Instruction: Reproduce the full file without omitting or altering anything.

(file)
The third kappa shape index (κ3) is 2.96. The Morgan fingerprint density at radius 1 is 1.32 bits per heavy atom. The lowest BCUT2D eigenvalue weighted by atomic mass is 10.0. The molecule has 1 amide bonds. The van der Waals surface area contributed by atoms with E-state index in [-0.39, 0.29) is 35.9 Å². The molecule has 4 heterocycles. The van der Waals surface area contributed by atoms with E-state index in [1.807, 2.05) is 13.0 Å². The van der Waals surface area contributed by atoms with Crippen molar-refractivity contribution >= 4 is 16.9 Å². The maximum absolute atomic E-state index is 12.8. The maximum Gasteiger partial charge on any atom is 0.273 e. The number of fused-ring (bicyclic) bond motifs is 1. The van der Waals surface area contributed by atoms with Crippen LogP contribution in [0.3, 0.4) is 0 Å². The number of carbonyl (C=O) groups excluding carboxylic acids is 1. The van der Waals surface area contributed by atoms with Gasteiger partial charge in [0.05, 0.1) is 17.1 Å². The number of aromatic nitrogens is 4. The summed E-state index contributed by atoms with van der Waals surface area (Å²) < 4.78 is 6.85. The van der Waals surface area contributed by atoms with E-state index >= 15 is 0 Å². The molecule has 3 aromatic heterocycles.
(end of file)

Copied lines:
The third kappa shape index (κ3) is 2.96. The Morgan fingerprint density at radius 1 is 1.32 bits per heavy atom. The lowest BCUT2D eigenvalue weighted by atomic mass is 10.0. The molecule has 1 amide bonds. The van der Waals surface area contributed by atoms with E-state index in [-0.39, 0.29) is 35.9 Å². The molecule has 4 heterocycles. The van der Waals surface area contributed by atoms with E-state index in [1.807, 2.05) is 13.0 Å². The van der Waals surface area contributed by atoms with Crippen molar-refractivity contribution >= 4 is 16.9 Å². The maximum absolute atomic E-state index is 12.8. The maximum Gasteiger partial charge on any atom is 0.273 e. The number of fused-ring (bicyclic) bond motifs is 1. The van der Waals surface area contributed by atoms with Crippen LogP contribution in [0.3, 0.4) is 0 Å². The number of carbonyl (C=O) groups excluding carboxylic acids is 1. The van der Waals surface area contributed by atoms with Gasteiger partial charge in [0.05, 0.1) is 17.1 Å². The number of aromatic nitrogens is 4. The summed E-state index contributed by atoms with van der Waals surface area (Å²) < 4.78 is 6.85. The van der Waals surface area contributed by atoms with E-state index >= 15 is 0 Å². The molecule has 3 aromatic heterocycles.